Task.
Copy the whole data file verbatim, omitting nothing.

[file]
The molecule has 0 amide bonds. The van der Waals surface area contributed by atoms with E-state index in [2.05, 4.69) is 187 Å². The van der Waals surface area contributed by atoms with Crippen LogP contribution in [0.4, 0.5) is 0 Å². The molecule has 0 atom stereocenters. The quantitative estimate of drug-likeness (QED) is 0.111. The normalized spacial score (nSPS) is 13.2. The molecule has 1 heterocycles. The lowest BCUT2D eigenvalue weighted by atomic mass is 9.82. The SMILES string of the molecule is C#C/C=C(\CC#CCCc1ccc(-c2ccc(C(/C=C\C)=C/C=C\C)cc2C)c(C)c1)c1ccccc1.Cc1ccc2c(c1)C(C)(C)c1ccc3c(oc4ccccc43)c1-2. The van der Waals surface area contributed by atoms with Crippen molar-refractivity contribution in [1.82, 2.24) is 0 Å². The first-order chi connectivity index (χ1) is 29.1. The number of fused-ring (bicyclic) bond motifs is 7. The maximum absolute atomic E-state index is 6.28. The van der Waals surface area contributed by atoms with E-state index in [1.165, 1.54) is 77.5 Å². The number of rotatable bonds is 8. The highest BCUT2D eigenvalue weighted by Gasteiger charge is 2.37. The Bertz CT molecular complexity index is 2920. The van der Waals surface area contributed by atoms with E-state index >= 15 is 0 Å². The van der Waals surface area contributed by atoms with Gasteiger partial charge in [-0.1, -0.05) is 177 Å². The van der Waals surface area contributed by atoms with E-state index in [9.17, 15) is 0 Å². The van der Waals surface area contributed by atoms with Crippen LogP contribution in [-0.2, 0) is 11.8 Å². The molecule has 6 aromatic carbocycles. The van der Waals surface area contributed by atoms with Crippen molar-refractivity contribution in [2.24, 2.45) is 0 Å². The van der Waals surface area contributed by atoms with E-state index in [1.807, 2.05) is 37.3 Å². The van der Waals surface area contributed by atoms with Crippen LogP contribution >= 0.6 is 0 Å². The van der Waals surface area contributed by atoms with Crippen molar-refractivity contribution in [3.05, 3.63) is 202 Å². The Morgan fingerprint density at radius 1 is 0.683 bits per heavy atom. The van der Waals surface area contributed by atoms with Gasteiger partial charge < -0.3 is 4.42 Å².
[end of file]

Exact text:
The molecule has 0 amide bonds. The van der Waals surface area contributed by atoms with E-state index in [2.05, 4.69) is 187 Å². The van der Waals surface area contributed by atoms with Crippen LogP contribution in [0.4, 0.5) is 0 Å². The molecule has 0 atom stereocenters. The quantitative estimate of drug-likeness (QED) is 0.111. The normalized spacial score (nSPS) is 13.2. The molecule has 1 heterocycles. The lowest BCUT2D eigenvalue weighted by atomic mass is 9.82. The SMILES string of the molecule is C#C/C=C(\CC#CCCc1ccc(-c2ccc(C(/C=C\C)=C/C=C\C)cc2C)c(C)c1)c1ccccc1.Cc1ccc2c(c1)C(C)(C)c1ccc3c(oc4ccccc43)c1-2. The van der Waals surface area contributed by atoms with Crippen molar-refractivity contribution in [1.82, 2.24) is 0 Å². The first-order chi connectivity index (χ1) is 29.1. The number of fused-ring (bicyclic) bond motifs is 7. The maximum absolute atomic E-state index is 6.28. The van der Waals surface area contributed by atoms with E-state index in [1.165, 1.54) is 77.5 Å². The number of rotatable bonds is 8. The highest BCUT2D eigenvalue weighted by Gasteiger charge is 2.37. The Bertz CT molecular complexity index is 2920. The van der Waals surface area contributed by atoms with E-state index >= 15 is 0 Å². The van der Waals surface area contributed by atoms with Gasteiger partial charge in [-0.1, -0.05) is 177 Å². The van der Waals surface area contributed by atoms with E-state index in [9.17, 15) is 0 Å². The van der Waals surface area contributed by atoms with Crippen LogP contribution in [-0.2, 0) is 11.8 Å². The molecule has 6 aromatic carbocycles. The van der Waals surface area contributed by atoms with Crippen molar-refractivity contribution in [2.24, 2.45) is 0 Å². The van der Waals surface area contributed by atoms with E-state index in [1.807, 2.05) is 37.3 Å². The van der Waals surface area contributed by atoms with Crippen LogP contribution >= 0.6 is 0 Å². The van der Waals surface area contributed by atoms with Crippen molar-refractivity contribution in [3.05, 3.63) is 202 Å². The Morgan fingerprint density at radius 1 is 0.683 bits per heavy atom. The van der Waals surface area contributed by atoms with Gasteiger partial charge < -0.3 is 4.42 Å².